Surprise! Out-of-Network Billing for Emergency Care in the United States
Hospitals and physicians independently negotiate contracts with insurers. As a result, a privately insured individual can attend an in-network hospital emergency department, but receive care and potentially a large, unexpected bill from an out-of-network emergency physician working at that hospital. Because patients do not choose their emergency physician, emergency physicians can remain out-of-network and charge high prices without losing patient volume. As we illustrate, this strong outside option improves emergency physicians’ bargaining power with insurers. We then analyze a New York State law that introduced binding arbitration between emergency physicians and insurers and therefore weakened physicians’ outside option in negotiations. We observe that the New York law reduced out-of-network billing by 34 percent and lowered in-network emergency physician payments by 9 percent.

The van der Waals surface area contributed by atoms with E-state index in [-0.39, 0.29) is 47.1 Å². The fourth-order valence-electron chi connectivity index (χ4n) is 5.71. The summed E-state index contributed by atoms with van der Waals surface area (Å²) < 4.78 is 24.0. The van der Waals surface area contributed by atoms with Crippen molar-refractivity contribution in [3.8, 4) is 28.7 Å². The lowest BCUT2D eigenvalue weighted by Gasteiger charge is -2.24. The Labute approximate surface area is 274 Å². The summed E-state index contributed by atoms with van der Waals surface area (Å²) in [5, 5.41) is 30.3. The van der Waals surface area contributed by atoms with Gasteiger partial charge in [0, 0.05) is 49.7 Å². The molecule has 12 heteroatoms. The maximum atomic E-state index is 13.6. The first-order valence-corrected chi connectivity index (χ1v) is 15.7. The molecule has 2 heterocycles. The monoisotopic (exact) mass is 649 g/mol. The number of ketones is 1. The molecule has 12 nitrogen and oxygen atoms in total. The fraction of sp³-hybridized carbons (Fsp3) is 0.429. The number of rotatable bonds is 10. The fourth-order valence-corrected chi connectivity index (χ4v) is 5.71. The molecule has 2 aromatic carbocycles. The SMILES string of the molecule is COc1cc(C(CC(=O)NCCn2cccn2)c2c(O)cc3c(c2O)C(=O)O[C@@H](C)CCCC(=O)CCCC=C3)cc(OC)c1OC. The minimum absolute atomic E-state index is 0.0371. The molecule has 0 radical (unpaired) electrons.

This project received financial support from the National Institute for Health Care Management Foundation and the University of Toulouse. We received helpful comments from Amanda Starc, Stuart Craig, Chima Ndumele, Kate Ho, and Leemore Dafny. We appreciate the excellent research assistance provided by Eugene Larsen-Hallock and Charles Gray. All mistakes are our own. The views expressed herein are those of the authors and do not necessarily reflect the views of the National Bureau of Economic Research.
- Patients who visit a hospital in their insurer's network may be surprised to receive a bill for services from an out-of-...
Zack Cooper & Fiona Scott Morton & Nathan Shekita, 2020. "Surprise! Out-of-Network Billing for Emergency Care in the United States," Journal of Political Economy, vol 128(9), pages 3626-3677.